The choice between a B.A. in Environmental Studies vs. a B.A. in Environmental Science is an important decision for any potential environmental studies major, and the program committee wants to be sure that you make the choice wisely.

The environmental science degree is meant to provide substantial depth in the technical aspects of the discipline. (That major will always be a second major to a first BA major in chemistry, biology, or geology.) The environmental studies degree is designed for the student with an abiding interest in the general environmental problems faced by humans, with special concern for their social and policy aspects.

"Science" Doesn't Mean a Better Job

Some students are initially drawn to the "science" degree because it might look more serious for future employers. In truth, employers hire people with many different skills, not just the more technical skills that the "science" degree favors. Students in both degree programs should be successful in obtaining challenging and rewarding jobs. The "studies" degree is excellent preparation for graduate work in environmental management and related academic or professional fields -- planning, law, policy, teaching, geography, etc.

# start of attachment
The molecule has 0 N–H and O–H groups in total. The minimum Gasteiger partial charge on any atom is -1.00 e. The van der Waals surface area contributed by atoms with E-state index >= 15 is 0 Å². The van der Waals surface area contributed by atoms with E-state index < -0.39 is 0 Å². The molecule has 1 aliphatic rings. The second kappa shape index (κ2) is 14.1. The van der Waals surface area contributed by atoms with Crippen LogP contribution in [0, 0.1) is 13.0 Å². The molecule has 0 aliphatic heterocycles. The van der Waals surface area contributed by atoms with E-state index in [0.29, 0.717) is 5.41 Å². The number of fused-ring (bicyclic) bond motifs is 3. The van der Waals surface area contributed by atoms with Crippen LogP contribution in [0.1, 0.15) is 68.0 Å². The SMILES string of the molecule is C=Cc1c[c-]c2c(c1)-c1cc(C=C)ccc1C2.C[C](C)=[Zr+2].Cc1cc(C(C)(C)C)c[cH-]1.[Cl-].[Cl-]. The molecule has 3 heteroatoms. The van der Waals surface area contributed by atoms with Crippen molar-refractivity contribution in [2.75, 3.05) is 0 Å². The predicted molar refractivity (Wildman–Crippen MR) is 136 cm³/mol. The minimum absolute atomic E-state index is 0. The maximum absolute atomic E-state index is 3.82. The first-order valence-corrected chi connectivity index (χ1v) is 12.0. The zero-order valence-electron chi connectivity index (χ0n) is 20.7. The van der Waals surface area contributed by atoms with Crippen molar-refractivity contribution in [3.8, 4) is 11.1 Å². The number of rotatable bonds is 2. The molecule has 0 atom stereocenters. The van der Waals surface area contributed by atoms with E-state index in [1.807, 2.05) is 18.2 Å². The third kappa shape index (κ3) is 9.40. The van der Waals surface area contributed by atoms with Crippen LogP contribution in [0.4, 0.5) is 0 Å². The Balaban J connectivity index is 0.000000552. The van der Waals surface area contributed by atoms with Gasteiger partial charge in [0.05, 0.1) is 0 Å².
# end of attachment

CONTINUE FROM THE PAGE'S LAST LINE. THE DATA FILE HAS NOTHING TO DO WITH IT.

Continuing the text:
"Studies" Provides More Flexibility

The "science" degree essentially requires the student to choose environmental science immediately upon arrival at Bucknell in order to complete the courses. This is most suitable for students who are very sure about their career goals. A student taking the "science" option has up to 19 of their courses specified between the two major (versus 10 for the "studies"), which leaves less room for a range of elective courses.  "Studies" students have the opportunity to double major in a range of related fields like economics or Spanish, which can widen their professional options.

Get More Information

Please consult with the Program Director or any faculty member in the program for guidance in this choice. See the Faculty listings page.

Other departments offer technical degrees relevant to environmental issues that might be appropriate for some students -- especially environmental geology and civil and environmental engineering.

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